When he was eventually reassigned to the ODVA office in OKC, Stanberry said he was asked on Sept. 12 to return a state vehicle he was assigned for the outreach job the next day. He said he asked his supervisor for help.
“I said, ‘I don’t have a way to get home. I can’t drive my vehicle up here and that vehicle. My wife’s at work.’ He said, ‘Don’t worry, if you don’t have a ride, I’ll give you a ride,’” Stanberry recalled. “It’s 57 miles to my house. And the next day, on the 13th, he never showed up for work. He was at an ODVA symposium in Stillwater.”
As the afternoon progressed, Stanberry said he made it known that he had no other ride home and would need to wait for his wife to get off work and pick him up around 8 p.m. He said ODVA’s human resources director and legal counsel asked to speak to him in his office.
“They both talked to me, and they said they talked to Joel (Kintsel) and Sarah (Lane), and they had made it clear that I was not allowed to stay here and I needed to get off the premises,” Stanberry said.
Stanberry said he decided to walk toward Lincoln County.
“I ended up walking a little over 11 miles,” he said. “I made it almost to the bridge on 23rd Street or Highway 62 in Choctaw when one of the veterans I’d helped saw me walking, pulled over, picked me up and took me home.”
Stanberry said the incident made him feel “like they don’t care.”
“It’s the secretism. It’s the lies. It’s the toxic management up here,” Stanberry said.
Asked about Stanberry’s termination and other employee concerns, Kintsel said he had not been told about the parking lot encounter.
“I’m not going to comment on any of that,” Kintsel said. “That’s all HR stuff, and there’s a lot going on there that we’ve followed the law and done what we needed to do.”
But both of the two ODVA employees who agreed to speak about their concerns on the condition of anonymity said Stanberry’s parking lot encounter epitomizes the workplace culture.
“For us, it’s the way they operate and employment (decisions),” one employee said. “How they got rid of Travis, how they got rid of Camillo. That’s really the biggest issues for us. Their hiring practices.”
Another employee said the atmosphere at ODVA became additionally tense when Kintsel announced in April 2022 that he was challenging Stitt in the Republican primary.
“We were on pins and needles here, to be honest, because we didn’t know what it meant for our jobs or for the [agency] itself,” the person said.
The other ODVA employee agreed.
“It was common sense,” they said. “You’re running against your boss, so that was common sense that there would be some issues.”
Both employees said that the vast majority of their coworkers are tired of working for Kintsel and Lane.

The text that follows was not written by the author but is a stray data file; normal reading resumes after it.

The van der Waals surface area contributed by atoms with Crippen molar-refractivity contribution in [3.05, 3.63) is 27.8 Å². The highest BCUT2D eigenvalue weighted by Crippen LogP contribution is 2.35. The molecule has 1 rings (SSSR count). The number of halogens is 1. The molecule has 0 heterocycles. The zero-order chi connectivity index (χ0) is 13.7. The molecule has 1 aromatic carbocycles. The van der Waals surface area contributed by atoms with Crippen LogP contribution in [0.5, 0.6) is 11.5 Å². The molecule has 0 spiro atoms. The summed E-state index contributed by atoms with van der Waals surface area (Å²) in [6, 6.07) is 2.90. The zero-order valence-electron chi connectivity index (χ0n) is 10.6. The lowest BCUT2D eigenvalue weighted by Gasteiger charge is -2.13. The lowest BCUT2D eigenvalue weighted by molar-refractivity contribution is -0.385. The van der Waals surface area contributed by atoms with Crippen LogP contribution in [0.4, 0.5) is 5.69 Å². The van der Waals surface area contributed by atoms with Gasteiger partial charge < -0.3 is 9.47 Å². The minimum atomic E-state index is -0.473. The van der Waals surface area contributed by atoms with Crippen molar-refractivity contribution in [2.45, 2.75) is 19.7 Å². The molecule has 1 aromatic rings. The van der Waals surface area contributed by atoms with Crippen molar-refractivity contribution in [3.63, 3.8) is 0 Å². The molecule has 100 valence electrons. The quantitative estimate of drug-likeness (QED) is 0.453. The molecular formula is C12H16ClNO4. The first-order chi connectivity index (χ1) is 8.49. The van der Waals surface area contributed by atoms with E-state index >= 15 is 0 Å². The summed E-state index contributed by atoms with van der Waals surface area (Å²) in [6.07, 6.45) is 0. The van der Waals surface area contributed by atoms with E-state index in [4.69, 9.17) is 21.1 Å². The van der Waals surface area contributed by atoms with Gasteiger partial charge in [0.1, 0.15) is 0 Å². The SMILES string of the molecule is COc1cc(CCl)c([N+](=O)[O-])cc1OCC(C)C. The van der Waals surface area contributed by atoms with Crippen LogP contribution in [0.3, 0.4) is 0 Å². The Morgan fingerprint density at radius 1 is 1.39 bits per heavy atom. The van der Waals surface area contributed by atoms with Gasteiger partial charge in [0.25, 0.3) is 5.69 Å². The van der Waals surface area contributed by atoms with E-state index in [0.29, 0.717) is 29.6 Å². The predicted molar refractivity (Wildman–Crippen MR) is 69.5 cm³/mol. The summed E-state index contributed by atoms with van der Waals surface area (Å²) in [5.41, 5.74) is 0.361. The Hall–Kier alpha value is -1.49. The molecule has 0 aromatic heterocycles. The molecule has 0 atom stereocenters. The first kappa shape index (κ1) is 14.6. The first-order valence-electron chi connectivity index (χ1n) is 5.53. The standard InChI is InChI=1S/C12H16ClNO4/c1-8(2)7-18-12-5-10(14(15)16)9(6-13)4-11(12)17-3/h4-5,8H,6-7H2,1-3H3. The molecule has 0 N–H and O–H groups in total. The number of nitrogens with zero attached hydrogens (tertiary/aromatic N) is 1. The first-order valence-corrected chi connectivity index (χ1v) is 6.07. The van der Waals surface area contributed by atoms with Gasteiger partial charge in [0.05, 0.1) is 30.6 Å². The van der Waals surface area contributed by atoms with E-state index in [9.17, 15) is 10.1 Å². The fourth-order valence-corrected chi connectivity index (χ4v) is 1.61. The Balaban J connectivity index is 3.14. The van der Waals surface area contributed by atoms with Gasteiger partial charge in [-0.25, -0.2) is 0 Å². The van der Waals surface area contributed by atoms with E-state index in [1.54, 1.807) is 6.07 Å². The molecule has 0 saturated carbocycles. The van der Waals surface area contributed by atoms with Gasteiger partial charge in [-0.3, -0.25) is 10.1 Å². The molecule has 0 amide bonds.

“It’s 90 to 95 percent who want him gone, and the other 5 percent are people he appointed,” the person said.
Kintsel said employee morale is not a problem at ODVA.
“I think the people who are telling you those things have been talking to former employees, some of whom have been terminated for cause,” Kintsel said.
New ODVA home in Sallisaw delayed, over budget
The ODVA drama and governance questions have boiled over at recent meetings as the new members of the commission have attempted to learn more about the delays and cost increases for the agency’s new Oklahoma State Veterans Home being built in Sallisaw.
In January, Kintsel requested that the Veterans Commission vote to declare an “emergency” regarding the project so that a change order increasing the building cost by $22 million could be approved. As approved, the center was expected to cost $77 million, but it had to be remodeled after architectural imperfections meant the design was not up to state fire code.
Commissioners received only limited information regarding their most pressing questions, including why the project’s budget had been lowered from an original $90 million down to $77 million. Both employees said their superiors had made that decision, including Kintsel.
Kintsel, who declined to discuss what he anticipates could happen at Wednesday’s 10 a.m. meeting of the Veterans Commission, said ODVA can still recover money from the project’s original architect if commissioners would just let him do his work.
“We’ve got the original architect that was grossly negligent and did not provide complete architectural plans for the project,” Kintsel said Feb. 9. “Of course, it took a while for that to come to light. So we have retained a law firm here in Oklahoma City that is going to sue them and hopefully recover damages for the state of Oklahoma.”